SPOILER ALERT: Do not read if you have not watched the Season 3 finale of HBO’s “Succession.”

And just like that, “Succession” Season 3 has come to an end. Though it didn’t feature any deaths (Peloton-related or otherwise), the Roy family has been shaken up, with some new alliances formed and trust completely broken between Logan (Brian Cox) and his children.

In the stunning final moments, Tom (Matthew Macfadyen) betrayed Shiv (Sarah Snook), Roman (Kieran Culkin) and Kendall (Jeremy Strong), jumping ship and tipping off Logan about his kids’ full-on coup for control of Waystar Royco. Tom also brought Greg (Nicholas Braun), who accepted a “deal with the devil,” along for the ride. With the Roy children scrambling for a seat at the table once the dust settled from the Waystar sale to GoJo, the only people who seemed to be safe are veteran executives Gerri (J. Smith-Cameron), Frank (Pete Friedman) and Karl (David Rasche).

In a stunning reversal from the start of the season, Gerri shut down Roman’s last-minute pleas for help, coldly saying, “I’m focused on whatever outcome best serves the financial interests of the shareholders of the company. It doesn’t serve my interests.” After the shocking dick pic ending to the penultimate episode, “Chiantishire,” the relationship between Gerri and Roman seemed to be completely done.

Here, Smith-Cameron talks to Variety about the Season 3 finale, the future of Gerri and Roman, and more.

Where do you think Gerri and Roman’s relationship goes from here?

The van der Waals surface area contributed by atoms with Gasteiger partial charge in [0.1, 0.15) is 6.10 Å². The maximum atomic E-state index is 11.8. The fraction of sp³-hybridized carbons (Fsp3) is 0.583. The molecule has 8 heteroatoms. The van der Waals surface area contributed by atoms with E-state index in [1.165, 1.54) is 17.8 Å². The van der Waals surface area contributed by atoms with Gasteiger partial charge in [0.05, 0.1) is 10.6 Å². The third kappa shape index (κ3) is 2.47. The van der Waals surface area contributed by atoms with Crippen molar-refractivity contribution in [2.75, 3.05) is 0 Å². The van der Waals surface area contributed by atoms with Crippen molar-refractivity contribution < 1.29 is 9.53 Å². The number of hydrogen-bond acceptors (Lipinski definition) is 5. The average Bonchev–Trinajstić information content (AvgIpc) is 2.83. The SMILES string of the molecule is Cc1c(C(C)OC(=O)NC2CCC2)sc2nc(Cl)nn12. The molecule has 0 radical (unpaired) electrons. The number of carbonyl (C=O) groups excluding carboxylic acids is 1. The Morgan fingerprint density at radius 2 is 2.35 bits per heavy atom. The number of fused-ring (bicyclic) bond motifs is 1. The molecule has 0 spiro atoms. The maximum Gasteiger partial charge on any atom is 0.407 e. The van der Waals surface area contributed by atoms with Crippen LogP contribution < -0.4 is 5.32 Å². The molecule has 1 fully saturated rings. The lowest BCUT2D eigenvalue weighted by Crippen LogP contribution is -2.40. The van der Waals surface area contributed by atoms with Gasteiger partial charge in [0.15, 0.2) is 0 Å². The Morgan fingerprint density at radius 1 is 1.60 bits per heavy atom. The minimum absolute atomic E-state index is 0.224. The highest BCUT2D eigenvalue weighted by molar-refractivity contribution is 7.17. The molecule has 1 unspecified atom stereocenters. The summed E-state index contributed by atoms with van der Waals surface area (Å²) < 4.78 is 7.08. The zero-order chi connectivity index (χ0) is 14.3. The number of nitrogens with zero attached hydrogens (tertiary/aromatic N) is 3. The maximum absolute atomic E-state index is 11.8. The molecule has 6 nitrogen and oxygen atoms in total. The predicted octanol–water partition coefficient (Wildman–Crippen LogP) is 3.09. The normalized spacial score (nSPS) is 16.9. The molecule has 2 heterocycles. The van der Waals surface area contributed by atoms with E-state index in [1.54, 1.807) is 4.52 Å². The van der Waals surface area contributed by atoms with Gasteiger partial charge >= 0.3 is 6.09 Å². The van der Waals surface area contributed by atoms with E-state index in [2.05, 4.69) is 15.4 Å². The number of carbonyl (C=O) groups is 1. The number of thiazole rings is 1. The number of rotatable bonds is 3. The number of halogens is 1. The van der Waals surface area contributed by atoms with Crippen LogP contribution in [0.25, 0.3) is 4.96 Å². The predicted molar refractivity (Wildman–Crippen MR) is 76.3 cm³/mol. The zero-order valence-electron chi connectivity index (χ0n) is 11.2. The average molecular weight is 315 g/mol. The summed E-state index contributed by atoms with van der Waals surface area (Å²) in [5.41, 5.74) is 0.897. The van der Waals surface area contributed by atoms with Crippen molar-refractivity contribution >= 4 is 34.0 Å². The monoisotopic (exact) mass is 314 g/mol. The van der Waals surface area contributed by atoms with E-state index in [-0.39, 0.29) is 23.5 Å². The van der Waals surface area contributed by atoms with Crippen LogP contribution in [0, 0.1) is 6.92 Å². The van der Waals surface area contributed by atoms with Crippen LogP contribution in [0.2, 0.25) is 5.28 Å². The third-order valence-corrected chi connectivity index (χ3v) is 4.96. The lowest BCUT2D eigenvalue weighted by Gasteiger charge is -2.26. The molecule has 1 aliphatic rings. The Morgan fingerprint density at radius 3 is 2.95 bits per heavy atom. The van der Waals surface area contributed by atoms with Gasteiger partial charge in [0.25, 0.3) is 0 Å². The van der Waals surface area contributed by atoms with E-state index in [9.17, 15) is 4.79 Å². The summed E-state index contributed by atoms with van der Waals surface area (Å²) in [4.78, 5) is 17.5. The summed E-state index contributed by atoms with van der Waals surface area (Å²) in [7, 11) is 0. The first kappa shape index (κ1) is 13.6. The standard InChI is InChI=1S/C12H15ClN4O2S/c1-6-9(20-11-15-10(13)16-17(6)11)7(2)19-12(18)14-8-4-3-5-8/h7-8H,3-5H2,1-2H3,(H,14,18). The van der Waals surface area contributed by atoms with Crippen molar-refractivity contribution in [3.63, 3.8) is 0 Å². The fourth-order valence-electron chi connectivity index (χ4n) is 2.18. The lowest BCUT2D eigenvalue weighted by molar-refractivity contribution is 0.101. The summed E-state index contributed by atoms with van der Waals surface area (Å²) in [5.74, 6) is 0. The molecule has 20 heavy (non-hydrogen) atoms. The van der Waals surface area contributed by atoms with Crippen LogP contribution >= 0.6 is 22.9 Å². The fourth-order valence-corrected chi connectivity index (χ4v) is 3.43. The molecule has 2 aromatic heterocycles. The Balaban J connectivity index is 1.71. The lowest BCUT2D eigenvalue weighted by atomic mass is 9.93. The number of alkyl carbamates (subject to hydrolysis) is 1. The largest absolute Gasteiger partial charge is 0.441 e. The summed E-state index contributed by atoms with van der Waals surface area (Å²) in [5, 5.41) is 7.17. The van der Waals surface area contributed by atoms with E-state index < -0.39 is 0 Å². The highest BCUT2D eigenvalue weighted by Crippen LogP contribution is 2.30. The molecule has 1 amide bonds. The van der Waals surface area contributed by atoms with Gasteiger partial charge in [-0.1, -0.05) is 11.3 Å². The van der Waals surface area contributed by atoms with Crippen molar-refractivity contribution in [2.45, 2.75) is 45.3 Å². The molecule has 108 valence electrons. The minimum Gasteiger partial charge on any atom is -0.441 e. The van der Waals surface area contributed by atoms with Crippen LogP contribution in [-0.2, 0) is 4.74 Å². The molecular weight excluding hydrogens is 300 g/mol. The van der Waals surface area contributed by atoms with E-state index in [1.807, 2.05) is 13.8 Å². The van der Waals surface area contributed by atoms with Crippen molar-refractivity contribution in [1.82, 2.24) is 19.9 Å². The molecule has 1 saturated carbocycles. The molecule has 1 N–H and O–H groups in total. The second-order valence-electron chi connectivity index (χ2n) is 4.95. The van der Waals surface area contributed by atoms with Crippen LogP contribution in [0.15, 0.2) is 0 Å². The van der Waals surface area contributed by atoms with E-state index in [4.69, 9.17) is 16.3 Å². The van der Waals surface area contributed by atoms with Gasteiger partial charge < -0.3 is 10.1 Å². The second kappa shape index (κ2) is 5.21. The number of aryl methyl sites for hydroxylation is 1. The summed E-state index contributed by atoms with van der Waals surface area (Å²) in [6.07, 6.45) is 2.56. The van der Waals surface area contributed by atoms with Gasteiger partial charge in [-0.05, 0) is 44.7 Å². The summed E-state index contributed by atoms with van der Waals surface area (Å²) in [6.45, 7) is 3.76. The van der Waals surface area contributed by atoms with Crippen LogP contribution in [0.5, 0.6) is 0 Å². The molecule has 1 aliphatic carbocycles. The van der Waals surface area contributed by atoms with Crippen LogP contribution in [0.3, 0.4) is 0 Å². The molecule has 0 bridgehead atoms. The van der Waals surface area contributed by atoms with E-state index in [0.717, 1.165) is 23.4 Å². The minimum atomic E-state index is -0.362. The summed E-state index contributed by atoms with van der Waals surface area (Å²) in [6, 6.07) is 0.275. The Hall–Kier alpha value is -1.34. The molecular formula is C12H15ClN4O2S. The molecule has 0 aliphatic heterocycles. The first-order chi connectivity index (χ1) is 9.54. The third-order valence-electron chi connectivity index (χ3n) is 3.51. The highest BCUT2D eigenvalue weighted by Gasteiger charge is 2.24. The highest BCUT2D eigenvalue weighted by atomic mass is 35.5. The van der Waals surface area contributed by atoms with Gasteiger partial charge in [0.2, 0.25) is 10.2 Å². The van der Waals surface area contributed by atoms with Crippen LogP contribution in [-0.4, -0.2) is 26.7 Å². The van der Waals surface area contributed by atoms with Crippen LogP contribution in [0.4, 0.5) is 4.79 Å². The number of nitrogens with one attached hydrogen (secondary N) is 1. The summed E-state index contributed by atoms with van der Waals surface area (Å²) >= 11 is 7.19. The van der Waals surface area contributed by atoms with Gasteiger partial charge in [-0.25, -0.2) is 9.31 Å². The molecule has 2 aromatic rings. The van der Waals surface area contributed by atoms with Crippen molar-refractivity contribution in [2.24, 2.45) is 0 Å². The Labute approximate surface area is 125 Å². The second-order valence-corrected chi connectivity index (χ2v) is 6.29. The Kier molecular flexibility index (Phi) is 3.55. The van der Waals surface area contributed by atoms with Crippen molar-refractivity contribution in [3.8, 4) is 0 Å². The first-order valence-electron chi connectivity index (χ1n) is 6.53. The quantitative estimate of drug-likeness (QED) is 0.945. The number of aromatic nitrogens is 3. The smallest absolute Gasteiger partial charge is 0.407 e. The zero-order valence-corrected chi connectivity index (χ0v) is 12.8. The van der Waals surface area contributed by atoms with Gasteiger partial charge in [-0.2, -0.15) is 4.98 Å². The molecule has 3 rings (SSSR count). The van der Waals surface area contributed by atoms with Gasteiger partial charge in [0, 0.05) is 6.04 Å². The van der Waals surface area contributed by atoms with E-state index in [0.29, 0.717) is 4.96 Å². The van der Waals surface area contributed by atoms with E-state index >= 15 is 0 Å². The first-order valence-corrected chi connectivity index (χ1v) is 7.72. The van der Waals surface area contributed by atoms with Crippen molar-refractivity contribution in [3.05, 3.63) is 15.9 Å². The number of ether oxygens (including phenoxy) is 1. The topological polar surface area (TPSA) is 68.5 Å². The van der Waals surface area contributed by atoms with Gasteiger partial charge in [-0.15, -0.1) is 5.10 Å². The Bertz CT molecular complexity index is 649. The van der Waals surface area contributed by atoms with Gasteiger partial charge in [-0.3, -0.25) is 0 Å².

That’s the million-dollar question. I don’t know, I’d like to think they have enough of a real connection that there’s something else coming — either they somehow make contact, even if it’s to be arch-enemies, or it takes the form of them being really furious with each other. The idea of them having a sexual relationship, from Gerri’s point of view, was always just a matter of time to get it through his head that it wasn’t going to happen. I don’t think he really wanted it to either. He’s got his weird hang-ups, and I think he would’ve been shocked if Gerri had said, “Sure, let’s go.” I feel like it was a sort of fantasy relationship and getting more and more on Gerri’s last nerve because she knew what was at stake, even before the worst possible thing that could happen happened. I feel like they were on borrowed time. I think in the meantime, they really got attached to each other. It seems like Roman’s very attached to Gerri, and the way it feels to me, Gerri is very attached to Roman in a way too. In spite of herself, he kind of got under her skin.

Succession J Smith Cameron

When was the moment you found out things were going to blow up between your characters?

I didn’t ever find out. Some of those early scenes where I’m like, “Look, I’m dating people now. You have to straighten up. We have to make this about our business relationship,” I did takes where I was more flirty with him, like, “No, no, no” instead of “Cut it out.” I could tell as I was watching the scripts come out that they were giving me more and more opportunities to say, “Cut it out. This is inappropriate.” But I did not see the writing on the wall. I didn’t know it was coming, except that I knew it was on borrowed time. I don’t think anybody on the writing staff or Kieran and I ever felt that it would be consummated, but the show’s not over yet.

What do you say to the people who were shipping Gerri and Roman together as a couple now after they fell out?

There’s something sort of, I don’t know, romantic about it still to me, because I felt like Gerri would warn him a million times and he betrayed and threatened her livelihood and safety, and she’s right to chastise him and break off from him, but I felt there was great sadness in that scene. I felt like it’s like a tragic love story, but still a love story. I’m not ruling anything out.